Kin Cheung, Associated Press
HONG KONG — Hong Kong's Occupy activists were resisting eviction from their camp underneath HSBC's Asian headquarters Tuesday as bailiffs cleared away their belongings.
The anti-capitalist protesters spent the day scuffling with bailiffs, who were trying to carry out a court order to clear the site in a large public passageway in the heart of the city's financial district.
The bailiffs pushed and shoved the activists, who had ignored a court order requiring them to leave the site by August 27. Some were carried away forcibly and taken outside a perimeter, where they were let go.
By midafternoon, 17 activists and supporters remained, surrounded by sofas and tables. Bailiffs catalogued and packed up their belongings, which included tents, bookcases, lamps and gas cookers.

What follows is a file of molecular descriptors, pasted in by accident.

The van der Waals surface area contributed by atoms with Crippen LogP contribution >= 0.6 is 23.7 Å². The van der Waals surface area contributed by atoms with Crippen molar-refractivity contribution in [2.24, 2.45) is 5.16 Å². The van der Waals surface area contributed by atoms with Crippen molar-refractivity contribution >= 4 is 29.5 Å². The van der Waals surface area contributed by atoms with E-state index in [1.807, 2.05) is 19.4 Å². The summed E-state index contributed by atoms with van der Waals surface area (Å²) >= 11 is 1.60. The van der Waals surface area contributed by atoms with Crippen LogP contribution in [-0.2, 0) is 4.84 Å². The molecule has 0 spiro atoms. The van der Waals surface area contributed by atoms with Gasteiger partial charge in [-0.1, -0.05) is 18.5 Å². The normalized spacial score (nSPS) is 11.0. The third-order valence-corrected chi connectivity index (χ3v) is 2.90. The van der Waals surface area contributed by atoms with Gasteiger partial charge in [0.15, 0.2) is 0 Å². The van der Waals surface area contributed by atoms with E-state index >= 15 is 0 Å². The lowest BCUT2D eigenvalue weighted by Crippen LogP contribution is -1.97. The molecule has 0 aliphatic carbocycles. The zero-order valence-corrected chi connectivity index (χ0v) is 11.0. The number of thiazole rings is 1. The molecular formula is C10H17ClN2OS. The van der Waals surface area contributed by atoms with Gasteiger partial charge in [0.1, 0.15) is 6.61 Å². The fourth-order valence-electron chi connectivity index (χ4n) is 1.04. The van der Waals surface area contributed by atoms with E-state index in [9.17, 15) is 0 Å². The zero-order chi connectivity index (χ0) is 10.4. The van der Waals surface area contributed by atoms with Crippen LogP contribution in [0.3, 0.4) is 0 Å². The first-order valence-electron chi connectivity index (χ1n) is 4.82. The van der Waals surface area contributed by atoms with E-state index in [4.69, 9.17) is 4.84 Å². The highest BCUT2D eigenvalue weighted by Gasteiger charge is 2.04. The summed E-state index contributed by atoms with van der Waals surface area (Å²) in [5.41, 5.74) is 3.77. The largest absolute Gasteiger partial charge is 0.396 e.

Hong Kong's Occupy movement started camping out under the HSBC building in the heart of the city's financial district on Oct. 15, when protesters in the Asian financial center joined others around the world in a day of demonstrations against corporate excess and economic inequality.
The group, which according to media reports numbered more than 100 at its peak but dwindled to less than a dozen, has outlasted other Occupy encampments around the world that have been shut down by authorities.
The land under the HSBC building where the Occupy activists have been living is owned by the bank but legally designated a public passageway. A judge ruled that the activists' use of the space goes beyond its designated use.
The global movement is generally thought to have begun Sept. 17, when tents sprang up at Zuccotti Park in lower Manhattan.
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